Great Northern Iron: James J. Hill’s 109-Year Mining Trust
James A. Stolpestad
St. Paul, MN: Ramsey County Historical Society, 2020
348 pages; hardcover, $65, order online at
Reviewed in Mining Engineering magazine (December 2020). Reprinted with permission.

This is a book that encompasses a sweeping panorama of stories—stories of missionaries, surveyors, geologists, entrepreneurs, geologic time, and a company that spanned a century. James Stolpestad, author, lawyer, and real estate developer, was given exclusive access to Great Northern’s archives and to its former senior managers to reveal a story hidden from public view for a century. Great Northern Iron Ore Properties was a trust formed in 1906 by James J. Hill and his son Louis W. Hill to acquire, manage, and lease 67,000 acres on the 100-hundred-mile long Mesabi Range. To get around legal restrictions, the trust leased the land to the iron and steel companies that did the mining. Investors, all members or friends of the Hill family, received their interests free because they owned stock in the Great Northern Railway.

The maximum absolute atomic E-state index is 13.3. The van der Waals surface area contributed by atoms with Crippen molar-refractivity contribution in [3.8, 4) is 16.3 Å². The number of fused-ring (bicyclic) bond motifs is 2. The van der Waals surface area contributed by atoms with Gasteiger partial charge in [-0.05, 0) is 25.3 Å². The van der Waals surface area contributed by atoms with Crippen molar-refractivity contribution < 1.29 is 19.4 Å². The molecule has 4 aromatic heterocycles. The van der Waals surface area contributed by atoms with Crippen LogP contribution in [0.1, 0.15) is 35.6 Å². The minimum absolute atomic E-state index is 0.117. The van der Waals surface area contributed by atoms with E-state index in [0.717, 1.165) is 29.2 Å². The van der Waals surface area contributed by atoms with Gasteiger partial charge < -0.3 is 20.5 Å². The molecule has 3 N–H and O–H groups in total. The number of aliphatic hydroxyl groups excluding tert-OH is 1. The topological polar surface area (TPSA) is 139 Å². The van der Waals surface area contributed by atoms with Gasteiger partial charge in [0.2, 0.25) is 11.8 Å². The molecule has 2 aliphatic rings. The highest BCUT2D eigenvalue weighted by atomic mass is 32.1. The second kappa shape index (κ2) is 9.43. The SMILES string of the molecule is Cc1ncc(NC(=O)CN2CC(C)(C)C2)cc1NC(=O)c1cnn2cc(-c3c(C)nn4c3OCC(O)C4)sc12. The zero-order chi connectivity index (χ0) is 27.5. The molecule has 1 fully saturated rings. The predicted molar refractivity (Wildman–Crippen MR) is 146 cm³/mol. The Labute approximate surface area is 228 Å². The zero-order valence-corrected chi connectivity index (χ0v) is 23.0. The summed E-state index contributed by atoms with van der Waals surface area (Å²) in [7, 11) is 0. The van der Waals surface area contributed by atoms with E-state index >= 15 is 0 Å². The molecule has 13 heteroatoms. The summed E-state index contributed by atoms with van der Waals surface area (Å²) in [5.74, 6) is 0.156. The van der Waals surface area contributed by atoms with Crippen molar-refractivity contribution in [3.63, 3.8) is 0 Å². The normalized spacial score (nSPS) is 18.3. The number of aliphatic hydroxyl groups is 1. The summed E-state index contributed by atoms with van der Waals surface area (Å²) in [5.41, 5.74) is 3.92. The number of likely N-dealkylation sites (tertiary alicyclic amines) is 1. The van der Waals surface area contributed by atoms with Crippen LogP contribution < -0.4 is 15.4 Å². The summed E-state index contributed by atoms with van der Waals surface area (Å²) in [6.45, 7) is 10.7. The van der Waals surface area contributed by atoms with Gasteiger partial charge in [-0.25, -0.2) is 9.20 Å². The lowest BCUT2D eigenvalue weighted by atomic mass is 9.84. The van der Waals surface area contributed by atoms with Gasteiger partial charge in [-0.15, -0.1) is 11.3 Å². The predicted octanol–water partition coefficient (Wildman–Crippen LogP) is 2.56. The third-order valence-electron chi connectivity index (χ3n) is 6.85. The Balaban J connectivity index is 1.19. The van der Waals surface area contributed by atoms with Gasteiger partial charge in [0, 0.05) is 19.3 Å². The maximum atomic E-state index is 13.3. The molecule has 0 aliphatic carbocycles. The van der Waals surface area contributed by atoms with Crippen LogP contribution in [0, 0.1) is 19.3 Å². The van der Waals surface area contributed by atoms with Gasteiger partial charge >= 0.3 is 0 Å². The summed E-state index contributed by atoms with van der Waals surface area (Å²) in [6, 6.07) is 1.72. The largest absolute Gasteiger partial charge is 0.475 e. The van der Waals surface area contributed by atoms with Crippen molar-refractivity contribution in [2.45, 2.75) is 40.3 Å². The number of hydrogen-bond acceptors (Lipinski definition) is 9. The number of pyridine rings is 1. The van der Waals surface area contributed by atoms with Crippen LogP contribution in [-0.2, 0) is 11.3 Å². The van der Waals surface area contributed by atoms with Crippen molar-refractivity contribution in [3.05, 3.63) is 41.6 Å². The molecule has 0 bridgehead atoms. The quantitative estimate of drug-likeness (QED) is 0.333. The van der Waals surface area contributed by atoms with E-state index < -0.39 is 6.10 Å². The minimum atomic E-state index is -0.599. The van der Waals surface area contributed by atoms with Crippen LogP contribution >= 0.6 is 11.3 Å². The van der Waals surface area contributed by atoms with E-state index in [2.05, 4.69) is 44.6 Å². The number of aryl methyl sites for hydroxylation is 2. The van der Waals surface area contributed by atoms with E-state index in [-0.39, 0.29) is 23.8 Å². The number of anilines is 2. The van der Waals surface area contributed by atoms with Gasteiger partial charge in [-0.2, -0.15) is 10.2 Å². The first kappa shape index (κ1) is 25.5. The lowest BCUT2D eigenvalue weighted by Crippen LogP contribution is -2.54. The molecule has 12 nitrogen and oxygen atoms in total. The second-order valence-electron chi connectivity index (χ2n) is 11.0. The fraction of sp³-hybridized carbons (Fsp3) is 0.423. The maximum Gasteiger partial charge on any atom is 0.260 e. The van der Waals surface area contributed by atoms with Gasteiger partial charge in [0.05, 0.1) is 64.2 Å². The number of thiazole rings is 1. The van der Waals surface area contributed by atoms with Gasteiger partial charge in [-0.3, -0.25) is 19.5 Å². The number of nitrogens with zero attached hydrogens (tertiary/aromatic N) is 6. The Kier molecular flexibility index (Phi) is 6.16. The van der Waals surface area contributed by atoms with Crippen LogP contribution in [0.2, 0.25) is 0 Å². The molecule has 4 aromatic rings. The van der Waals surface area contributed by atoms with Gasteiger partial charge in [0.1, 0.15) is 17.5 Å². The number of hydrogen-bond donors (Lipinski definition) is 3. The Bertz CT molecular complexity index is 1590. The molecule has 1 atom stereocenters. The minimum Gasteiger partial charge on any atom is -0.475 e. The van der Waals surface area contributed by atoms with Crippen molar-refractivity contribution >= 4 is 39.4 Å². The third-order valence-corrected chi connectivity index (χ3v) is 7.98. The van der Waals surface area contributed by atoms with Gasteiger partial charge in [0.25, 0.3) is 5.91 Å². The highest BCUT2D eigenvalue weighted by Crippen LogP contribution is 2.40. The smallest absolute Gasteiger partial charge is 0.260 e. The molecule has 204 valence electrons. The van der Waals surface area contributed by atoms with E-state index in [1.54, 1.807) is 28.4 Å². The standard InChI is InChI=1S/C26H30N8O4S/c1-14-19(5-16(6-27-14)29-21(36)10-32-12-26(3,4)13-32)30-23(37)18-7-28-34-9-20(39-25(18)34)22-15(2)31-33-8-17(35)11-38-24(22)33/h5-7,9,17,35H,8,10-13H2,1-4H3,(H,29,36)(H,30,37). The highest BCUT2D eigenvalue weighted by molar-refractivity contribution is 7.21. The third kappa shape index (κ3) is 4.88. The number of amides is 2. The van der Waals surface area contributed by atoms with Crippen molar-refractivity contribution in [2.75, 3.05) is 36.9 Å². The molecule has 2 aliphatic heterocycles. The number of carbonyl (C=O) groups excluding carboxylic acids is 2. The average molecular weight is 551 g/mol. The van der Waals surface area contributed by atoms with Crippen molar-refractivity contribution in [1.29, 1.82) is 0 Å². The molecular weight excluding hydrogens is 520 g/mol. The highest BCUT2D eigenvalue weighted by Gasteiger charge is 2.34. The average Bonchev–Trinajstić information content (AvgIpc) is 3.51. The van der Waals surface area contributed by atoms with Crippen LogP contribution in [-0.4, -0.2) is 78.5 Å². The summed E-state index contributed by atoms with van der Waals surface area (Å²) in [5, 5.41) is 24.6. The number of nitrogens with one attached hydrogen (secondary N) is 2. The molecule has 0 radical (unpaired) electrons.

The encyclopedic, yet readable, book offers a visual feast of original documents, photos, maps, and detailed tables, as well as dramatic 36-inch fold out maps that show the entire northern Minnesota mining region from both a bird’s-eye view and its cross section.

This important work is exhaustively researched and has insights and detailed references to Minnesota and US history, railroads, mining, James J. Hill, Louis W. Hill, and other leading individuals and families from this period of history. The author mined many archives to document the multiple legal and economic issues involved to give the reader a concise view of the complicated business, financial, and legal processes that made mining on the Mesabi Range possible.

Mining Engineering, the official journal of the Society for Mining, Metallurgy & Exploration, Inc. (SME), has delivered news, industry information, the latest technological developments, and more to the global mining community since 1949.

For the Pioneer Press review of the book by Dave Beal, see the article here.